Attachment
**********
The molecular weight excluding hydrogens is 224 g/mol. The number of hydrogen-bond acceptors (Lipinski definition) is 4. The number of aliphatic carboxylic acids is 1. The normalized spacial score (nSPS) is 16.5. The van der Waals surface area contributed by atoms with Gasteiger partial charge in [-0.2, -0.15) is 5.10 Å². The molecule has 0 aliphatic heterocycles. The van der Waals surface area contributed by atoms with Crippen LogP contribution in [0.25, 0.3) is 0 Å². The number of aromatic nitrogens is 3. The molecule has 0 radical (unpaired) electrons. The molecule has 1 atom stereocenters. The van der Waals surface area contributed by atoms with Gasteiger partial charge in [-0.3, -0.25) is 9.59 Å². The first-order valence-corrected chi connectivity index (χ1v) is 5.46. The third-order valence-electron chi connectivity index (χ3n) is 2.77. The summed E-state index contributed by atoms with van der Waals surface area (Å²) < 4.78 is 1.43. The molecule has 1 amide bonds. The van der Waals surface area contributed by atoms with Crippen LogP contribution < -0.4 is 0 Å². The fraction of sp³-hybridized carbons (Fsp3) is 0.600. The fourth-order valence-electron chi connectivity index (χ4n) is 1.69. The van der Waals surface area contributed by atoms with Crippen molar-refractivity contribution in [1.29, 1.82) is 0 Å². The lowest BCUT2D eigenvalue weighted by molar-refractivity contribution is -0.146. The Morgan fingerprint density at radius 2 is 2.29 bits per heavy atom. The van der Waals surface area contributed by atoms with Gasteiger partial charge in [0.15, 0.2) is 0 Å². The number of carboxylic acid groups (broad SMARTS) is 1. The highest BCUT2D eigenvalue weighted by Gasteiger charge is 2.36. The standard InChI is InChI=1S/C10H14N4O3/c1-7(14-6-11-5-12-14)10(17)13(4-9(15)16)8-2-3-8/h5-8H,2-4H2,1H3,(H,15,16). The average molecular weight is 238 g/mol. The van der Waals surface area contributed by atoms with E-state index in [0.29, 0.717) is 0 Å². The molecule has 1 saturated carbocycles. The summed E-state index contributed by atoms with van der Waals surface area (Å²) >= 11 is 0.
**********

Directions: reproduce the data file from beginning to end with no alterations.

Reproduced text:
The molecular weight excluding hydrogens is 224 g/mol. The number of hydrogen-bond acceptors (Lipinski definition) is 4. The number of aliphatic carboxylic acids is 1. The normalized spacial score (nSPS) is 16.5. The van der Waals surface area contributed by atoms with Gasteiger partial charge in [-0.2, -0.15) is 5.10 Å². The molecule has 0 aliphatic heterocycles. The van der Waals surface area contributed by atoms with Crippen LogP contribution in [0.25, 0.3) is 0 Å². The number of aromatic nitrogens is 3. The molecule has 0 radical (unpaired) electrons. The molecule has 1 atom stereocenters. The van der Waals surface area contributed by atoms with Gasteiger partial charge in [-0.3, -0.25) is 9.59 Å². The first-order valence-corrected chi connectivity index (χ1v) is 5.46. The third-order valence-electron chi connectivity index (χ3n) is 2.77. The summed E-state index contributed by atoms with van der Waals surface area (Å²) < 4.78 is 1.43. The molecule has 1 amide bonds. The van der Waals surface area contributed by atoms with Crippen LogP contribution < -0.4 is 0 Å². The fraction of sp³-hybridized carbons (Fsp3) is 0.600. The fourth-order valence-electron chi connectivity index (χ4n) is 1.69. The van der Waals surface area contributed by atoms with Crippen molar-refractivity contribution in [1.29, 1.82) is 0 Å². The lowest BCUT2D eigenvalue weighted by molar-refractivity contribution is -0.146. The Morgan fingerprint density at radius 2 is 2.29 bits per heavy atom. The van der Waals surface area contributed by atoms with Gasteiger partial charge in [0.15, 0.2) is 0 Å². The number of carboxylic acid groups (broad SMARTS) is 1. The highest BCUT2D eigenvalue weighted by Gasteiger charge is 2.36. The standard InChI is InChI=1S/C10H14N4O3/c1-7(14-6-11-5-12-14)10(17)13(4-9(15)16)8-2-3-8/h5-8H,2-4H2,1H3,(H,15,16). The average molecular weight is 238 g/mol. The van der Waals surface area contributed by atoms with E-state index in [0.29, 0.717) is 0 Å². The molecule has 1 saturated carbocycles. The summed E-state index contributed by atoms with van der Waals surface area (Å²) >= 11 is 0.